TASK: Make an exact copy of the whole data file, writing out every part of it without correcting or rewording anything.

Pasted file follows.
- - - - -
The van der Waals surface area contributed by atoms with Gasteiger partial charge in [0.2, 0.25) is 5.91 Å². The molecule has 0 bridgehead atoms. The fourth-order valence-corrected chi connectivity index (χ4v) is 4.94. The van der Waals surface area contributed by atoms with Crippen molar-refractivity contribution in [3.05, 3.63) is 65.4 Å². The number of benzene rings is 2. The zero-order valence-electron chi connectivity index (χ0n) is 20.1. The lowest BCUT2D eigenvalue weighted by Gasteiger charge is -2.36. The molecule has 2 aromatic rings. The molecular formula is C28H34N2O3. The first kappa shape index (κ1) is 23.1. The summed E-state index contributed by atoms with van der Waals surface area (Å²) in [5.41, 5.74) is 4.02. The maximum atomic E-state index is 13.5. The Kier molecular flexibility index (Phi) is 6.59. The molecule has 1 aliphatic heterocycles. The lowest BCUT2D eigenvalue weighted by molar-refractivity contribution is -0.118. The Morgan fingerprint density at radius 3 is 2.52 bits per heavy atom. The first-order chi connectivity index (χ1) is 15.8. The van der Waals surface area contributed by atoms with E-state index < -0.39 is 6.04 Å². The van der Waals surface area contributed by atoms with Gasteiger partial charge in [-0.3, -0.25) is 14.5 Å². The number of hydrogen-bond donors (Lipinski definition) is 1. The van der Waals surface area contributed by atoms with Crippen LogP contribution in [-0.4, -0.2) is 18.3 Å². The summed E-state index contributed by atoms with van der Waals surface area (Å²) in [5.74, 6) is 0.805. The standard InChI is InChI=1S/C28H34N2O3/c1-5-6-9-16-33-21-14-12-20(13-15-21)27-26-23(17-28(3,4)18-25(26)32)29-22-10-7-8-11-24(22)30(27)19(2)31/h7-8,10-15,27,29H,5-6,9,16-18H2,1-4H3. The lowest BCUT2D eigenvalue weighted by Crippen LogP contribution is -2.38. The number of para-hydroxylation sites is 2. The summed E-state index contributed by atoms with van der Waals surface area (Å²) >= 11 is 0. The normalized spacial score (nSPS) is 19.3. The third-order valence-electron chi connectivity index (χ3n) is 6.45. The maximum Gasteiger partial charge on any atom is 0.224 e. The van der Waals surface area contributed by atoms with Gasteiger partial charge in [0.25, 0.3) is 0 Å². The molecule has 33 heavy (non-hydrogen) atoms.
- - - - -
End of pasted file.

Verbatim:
The van der Waals surface area contributed by atoms with Gasteiger partial charge in [0.2, 0.25) is 5.91 Å². The molecule has 0 bridgehead atoms. The fourth-order valence-corrected chi connectivity index (χ4v) is 4.94. The van der Waals surface area contributed by atoms with Crippen molar-refractivity contribution in [3.05, 3.63) is 65.4 Å². The number of benzene rings is 2. The zero-order valence-electron chi connectivity index (χ0n) is 20.1. The lowest BCUT2D eigenvalue weighted by Gasteiger charge is -2.36. The molecule has 2 aromatic rings. The molecular formula is C28H34N2O3. The first kappa shape index (κ1) is 23.1. The summed E-state index contributed by atoms with van der Waals surface area (Å²) in [5.41, 5.74) is 4.02. The maximum atomic E-state index is 13.5. The Kier molecular flexibility index (Phi) is 6.59. The molecule has 1 aliphatic heterocycles. The lowest BCUT2D eigenvalue weighted by molar-refractivity contribution is -0.118. The Morgan fingerprint density at radius 3 is 2.52 bits per heavy atom. The first-order chi connectivity index (χ1) is 15.8. The van der Waals surface area contributed by atoms with E-state index < -0.39 is 6.04 Å². The van der Waals surface area contributed by atoms with Gasteiger partial charge in [-0.3, -0.25) is 14.5 Å². The number of hydrogen-bond donors (Lipinski definition) is 1. The van der Waals surface area contributed by atoms with Crippen LogP contribution in [-0.4, -0.2) is 18.3 Å². The summed E-state index contributed by atoms with van der Waals surface area (Å²) in [5.74, 6) is 0.805. The standard InChI is InChI=1S/C28H34N2O3/c1-5-6-9-16-33-21-14-12-20(13-15-21)27-26-23(17-28(3,4)18-25(26)32)29-22-10-7-8-11-24(22)30(27)19(2)31/h7-8,10-15,27,29H,5-6,9,16-18H2,1-4H3. The lowest BCUT2D eigenvalue weighted by Crippen LogP contribution is -2.38. The number of para-hydroxylation sites is 2. The summed E-state index contributed by atoms with van der Waals surface area (Å²) >= 11 is 0. The normalized spacial score (nSPS) is 19.3. The third-order valence-electron chi connectivity index (χ3n) is 6.45. The maximum Gasteiger partial charge on any atom is 0.224 e. The van der Waals surface area contributed by atoms with Gasteiger partial charge in [0.25, 0.3) is 0 Å². The molecule has 33 heavy (non-hydrogen) atoms.